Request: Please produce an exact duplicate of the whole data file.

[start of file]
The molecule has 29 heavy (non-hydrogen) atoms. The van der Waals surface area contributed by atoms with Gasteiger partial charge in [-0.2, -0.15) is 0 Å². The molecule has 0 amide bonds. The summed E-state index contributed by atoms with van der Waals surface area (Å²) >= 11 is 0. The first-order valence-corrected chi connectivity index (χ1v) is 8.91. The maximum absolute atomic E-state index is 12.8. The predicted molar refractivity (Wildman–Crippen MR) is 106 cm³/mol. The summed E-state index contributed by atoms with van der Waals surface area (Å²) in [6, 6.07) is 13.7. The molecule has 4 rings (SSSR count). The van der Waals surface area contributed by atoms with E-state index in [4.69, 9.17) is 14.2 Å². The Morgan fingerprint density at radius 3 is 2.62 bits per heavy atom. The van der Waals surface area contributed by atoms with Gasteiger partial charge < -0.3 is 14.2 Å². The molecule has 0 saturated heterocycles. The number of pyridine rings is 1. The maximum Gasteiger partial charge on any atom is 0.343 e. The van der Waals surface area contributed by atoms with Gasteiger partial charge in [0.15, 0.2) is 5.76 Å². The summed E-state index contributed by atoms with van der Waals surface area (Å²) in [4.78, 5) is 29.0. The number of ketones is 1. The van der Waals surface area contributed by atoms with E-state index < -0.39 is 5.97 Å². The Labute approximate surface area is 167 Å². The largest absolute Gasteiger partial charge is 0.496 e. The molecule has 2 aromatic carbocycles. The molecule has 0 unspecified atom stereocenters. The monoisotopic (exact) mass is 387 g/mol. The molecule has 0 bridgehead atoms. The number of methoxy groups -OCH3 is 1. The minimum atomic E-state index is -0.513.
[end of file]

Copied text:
The molecule has 29 heavy (non-hydrogen) atoms. The van der Waals surface area contributed by atoms with Gasteiger partial charge in [-0.2, -0.15) is 0 Å². The molecule has 0 amide bonds. The summed E-state index contributed by atoms with van der Waals surface area (Å²) >= 11 is 0. The first-order valence-corrected chi connectivity index (χ1v) is 8.91. The maximum absolute atomic E-state index is 12.8. The predicted molar refractivity (Wildman–Crippen MR) is 106 cm³/mol. The summed E-state index contributed by atoms with van der Waals surface area (Å²) in [6, 6.07) is 13.7. The molecule has 4 rings (SSSR count). The van der Waals surface area contributed by atoms with E-state index in [4.69, 9.17) is 14.2 Å². The Morgan fingerprint density at radius 3 is 2.62 bits per heavy atom. The van der Waals surface area contributed by atoms with Gasteiger partial charge < -0.3 is 14.2 Å². The molecule has 0 saturated heterocycles. The number of pyridine rings is 1. The maximum Gasteiger partial charge on any atom is 0.343 e. The van der Waals surface area contributed by atoms with Gasteiger partial charge in [0.15, 0.2) is 5.76 Å². The summed E-state index contributed by atoms with van der Waals surface area (Å²) in [4.78, 5) is 29.0. The number of ketones is 1. The van der Waals surface area contributed by atoms with E-state index < -0.39 is 5.97 Å². The Labute approximate surface area is 167 Å². The largest absolute Gasteiger partial charge is 0.496 e. The molecule has 2 aromatic carbocycles. The molecule has 0 unspecified atom stereocenters. The monoisotopic (exact) mass is 387 g/mol. The molecule has 0 bridgehead atoms. The number of methoxy groups -OCH3 is 1. The minimum atomic E-state index is -0.513.